One day, when Betsaida was in detention, the other women crowned her queen.

“They put a sash on me and a paper crown. Because I was always laughing,” she said. “In spite of all I had suffered, I was always laughing.”

Indeed, Betsaida is a legend around the Florence Project offices. Despite her two years in detention, her two years separated from the son she’d immigrated with, she offered our staff laughter, hope, and strength every time we visited her.

When Betsaida arrived in the United States in 2017, fleeing life-threatening violence at the hands of her partner, she was separated from her 11-year-old son, Nahum. Though Nahum was detained by the Office of Refugee Resettlement and then released to family members in New Jersey, Betsaida was sent to an ICE detention center in Arizona.

“The day that they took my child from me…It was so cruel. I didn’t want Nahum to experience what I suffered. His father had hit me with his motorcycle. He broke my clavicle.

“Nahum was so little when we arrived. He was sent to live with my brother, who he’d never met. Imagine, they tear you from one family and put you into another.”

Betsaida’s case has been long and difficult. Simultaneous to their removal—commonly known as deportation—cases, some detained immigrants have the opportunity to petition for bond. Immigrants who are granted bond have the opportunity to pay their way out of detention. After six months in detention, Betsaida became eligible for a bond hearing, and she eagerly pursued this opportunity for release and reunification with her son. When her hearing arrived, Betsaida was denied bond. She was later denied asylum. With the help of Florence Project staff and pro bono attorneys, Betsaida appealed these decisions and her prolonged detention. The process lasted two years. During all of this time, Betsaida didn’t see her son.

Thanks to the support and advocacy of a network of Florence Project staff, pro bono attorneys, and loving community members, Betsaida’s bond and asylum cases were reopened. She was released on bond in April, and she now lives with her son. She is happy, proud, and honored to be free. Still, her struggle is ongoing. Betsaida’s two older children remain in Guatemala. Her asylum case is still in progress. She dreams of a day when she has legal status and when all of her children can live with her in the United States.

“I missed my daughter’s Quinceañera, because I was in detention. Nahum was only 11 when we came, and now he’s 13, practically grown. So much happened. Sometimes, [when I was detained], I thought I couldn’t bear it. But my children were my strength. They always said, ‘Mommy, you are strong. You have to keep fighting.’”

Though they can’t erase the two years they spent apart, Betsaida and Nahum are overjoyed to be back together. They spend long hours chatting, playing, and, of course, laughing.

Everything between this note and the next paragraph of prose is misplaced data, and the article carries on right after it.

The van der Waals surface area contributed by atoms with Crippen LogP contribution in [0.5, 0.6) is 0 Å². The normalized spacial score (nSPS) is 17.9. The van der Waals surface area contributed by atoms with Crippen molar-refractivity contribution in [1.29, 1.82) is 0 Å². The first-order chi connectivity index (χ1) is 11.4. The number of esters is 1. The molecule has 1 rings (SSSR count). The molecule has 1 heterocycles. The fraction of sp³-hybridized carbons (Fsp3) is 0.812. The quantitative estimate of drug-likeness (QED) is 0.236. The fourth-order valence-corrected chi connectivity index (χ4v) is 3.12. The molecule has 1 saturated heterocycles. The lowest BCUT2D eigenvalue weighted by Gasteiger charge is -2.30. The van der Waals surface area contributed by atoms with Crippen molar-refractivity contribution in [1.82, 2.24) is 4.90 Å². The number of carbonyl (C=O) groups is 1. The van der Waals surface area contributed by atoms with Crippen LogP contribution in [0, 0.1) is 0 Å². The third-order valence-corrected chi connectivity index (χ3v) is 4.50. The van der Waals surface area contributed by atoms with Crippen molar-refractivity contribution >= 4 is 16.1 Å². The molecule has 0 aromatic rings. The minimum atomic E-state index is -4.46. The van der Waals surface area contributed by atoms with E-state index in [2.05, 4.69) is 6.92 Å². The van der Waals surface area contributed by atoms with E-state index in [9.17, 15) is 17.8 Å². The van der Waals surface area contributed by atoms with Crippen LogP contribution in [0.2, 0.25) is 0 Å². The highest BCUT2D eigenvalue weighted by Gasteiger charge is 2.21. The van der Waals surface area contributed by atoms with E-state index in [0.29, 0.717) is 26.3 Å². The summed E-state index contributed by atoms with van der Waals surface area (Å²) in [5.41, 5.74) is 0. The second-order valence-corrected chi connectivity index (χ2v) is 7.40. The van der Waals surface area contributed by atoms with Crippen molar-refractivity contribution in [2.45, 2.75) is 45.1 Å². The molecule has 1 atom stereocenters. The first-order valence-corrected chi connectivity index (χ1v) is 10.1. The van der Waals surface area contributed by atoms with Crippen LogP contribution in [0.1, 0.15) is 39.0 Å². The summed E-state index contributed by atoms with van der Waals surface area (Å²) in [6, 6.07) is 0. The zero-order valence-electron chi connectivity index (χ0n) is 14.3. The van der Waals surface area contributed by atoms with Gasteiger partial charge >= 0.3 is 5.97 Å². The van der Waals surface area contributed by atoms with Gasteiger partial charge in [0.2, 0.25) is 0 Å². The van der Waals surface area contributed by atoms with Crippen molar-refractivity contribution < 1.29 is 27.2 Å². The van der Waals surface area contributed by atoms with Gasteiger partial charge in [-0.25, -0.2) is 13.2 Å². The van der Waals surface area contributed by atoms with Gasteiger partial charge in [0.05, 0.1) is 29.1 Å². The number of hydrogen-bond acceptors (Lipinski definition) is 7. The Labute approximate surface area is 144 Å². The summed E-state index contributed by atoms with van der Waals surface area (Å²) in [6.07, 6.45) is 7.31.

“Just yesterday, at midnight, Nahum came and hugged me and said, ‘I am so glad you’re with me.’”

After two years apart, Betsaida and Nahum reunited just one month before Mother’s Day. At the Florence Project, we work with mothers in all of their beautiful, heartbreaking, and inspirational forms. We work with mothers like Betsaida, who sacrificed everything for the safety of their children. We work with mothers-to-be. We work with mothers who have lost their children through violence in their home country or forced separation in this one. We work with transgender mothers, adoptive mothers, and people who take over the mothering role. With our clients, we mourn families that are broken apart, we celebrate families that are reunited, and we marvel at the birth of new families.

“When I was in detention,” said Betsaida, “you all became my family.”

Betsaida lists her new family members: Florence Project attorneys and social workers. Pro bono attorneys. Pastors who visited her weekly. Her fellow detainees. This was a long list of women; a long list of daughters, sisters, and mothers.

“I love the Florence Project so much, because you are always giving us so much love, supporting us, and being a part of our families.”

In the days after her release, while waiting to reunite with her son, Betsaida stayed with a local pastor who had been supporting her. Florence Project attorney Katie visited her while she was there.

“I brought my two sons with me to drop off some breakfast,” Katie said. “What’s notable to me is that she was just so warm with them. That’s not an obvious way to be when you’re just out of detention and with children you’ve never met, but Betsaida is always so caring and loving and affectionate.”

This Mother’s Day, the Florence Project celebrates Betsaida. We also honor the many mothers who, this Mother’s Day, will remain in detention, apart from their children.

We recognize that “mother” is an identity not determined by biology and not confined to the years that a woman actively raises a child. Motherhood means love, strength, sacrifice, and so much more. We are honored to support our clients as they fight for their families, and we are inspired by the nurturing that they offer us.

Photo courtesy of Betsaida